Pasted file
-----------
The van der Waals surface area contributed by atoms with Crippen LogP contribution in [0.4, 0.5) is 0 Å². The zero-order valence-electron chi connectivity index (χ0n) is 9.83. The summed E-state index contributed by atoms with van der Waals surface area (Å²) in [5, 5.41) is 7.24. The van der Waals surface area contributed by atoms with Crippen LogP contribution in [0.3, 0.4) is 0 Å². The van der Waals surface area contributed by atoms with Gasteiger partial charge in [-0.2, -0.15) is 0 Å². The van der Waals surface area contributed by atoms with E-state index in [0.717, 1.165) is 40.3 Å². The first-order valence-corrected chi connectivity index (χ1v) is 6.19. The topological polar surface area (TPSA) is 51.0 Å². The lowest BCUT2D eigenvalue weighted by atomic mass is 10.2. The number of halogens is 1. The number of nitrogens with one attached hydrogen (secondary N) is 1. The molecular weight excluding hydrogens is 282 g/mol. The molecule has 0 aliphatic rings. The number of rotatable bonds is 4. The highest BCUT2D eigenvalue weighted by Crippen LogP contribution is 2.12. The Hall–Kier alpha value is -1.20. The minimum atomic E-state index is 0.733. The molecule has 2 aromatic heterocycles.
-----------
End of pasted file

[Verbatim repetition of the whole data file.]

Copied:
The van der Waals surface area contributed by atoms with Crippen LogP contribution in [0.4, 0.5) is 0 Å². The zero-order valence-electron chi connectivity index (χ0n) is 9.83. The summed E-state index contributed by atoms with van der Waals surface area (Å²) in [5, 5.41) is 7.24. The van der Waals surface area contributed by atoms with Crippen LogP contribution in [0.3, 0.4) is 0 Å². The van der Waals surface area contributed by atoms with Gasteiger partial charge in [-0.2, -0.15) is 0 Å². The van der Waals surface area contributed by atoms with E-state index in [0.717, 1.165) is 40.3 Å². The first-order valence-corrected chi connectivity index (χ1v) is 6.19. The topological polar surface area (TPSA) is 51.0 Å². The lowest BCUT2D eigenvalue weighted by atomic mass is 10.2. The number of halogens is 1. The number of nitrogens with one attached hydrogen (secondary N) is 1. The molecular weight excluding hydrogens is 282 g/mol. The molecule has 0 aliphatic rings. The number of rotatable bonds is 4. The highest BCUT2D eigenvalue weighted by Crippen LogP contribution is 2.12. The Hall–Kier alpha value is -1.20. The minimum atomic E-state index is 0.733. The molecule has 2 aromatic heterocycles.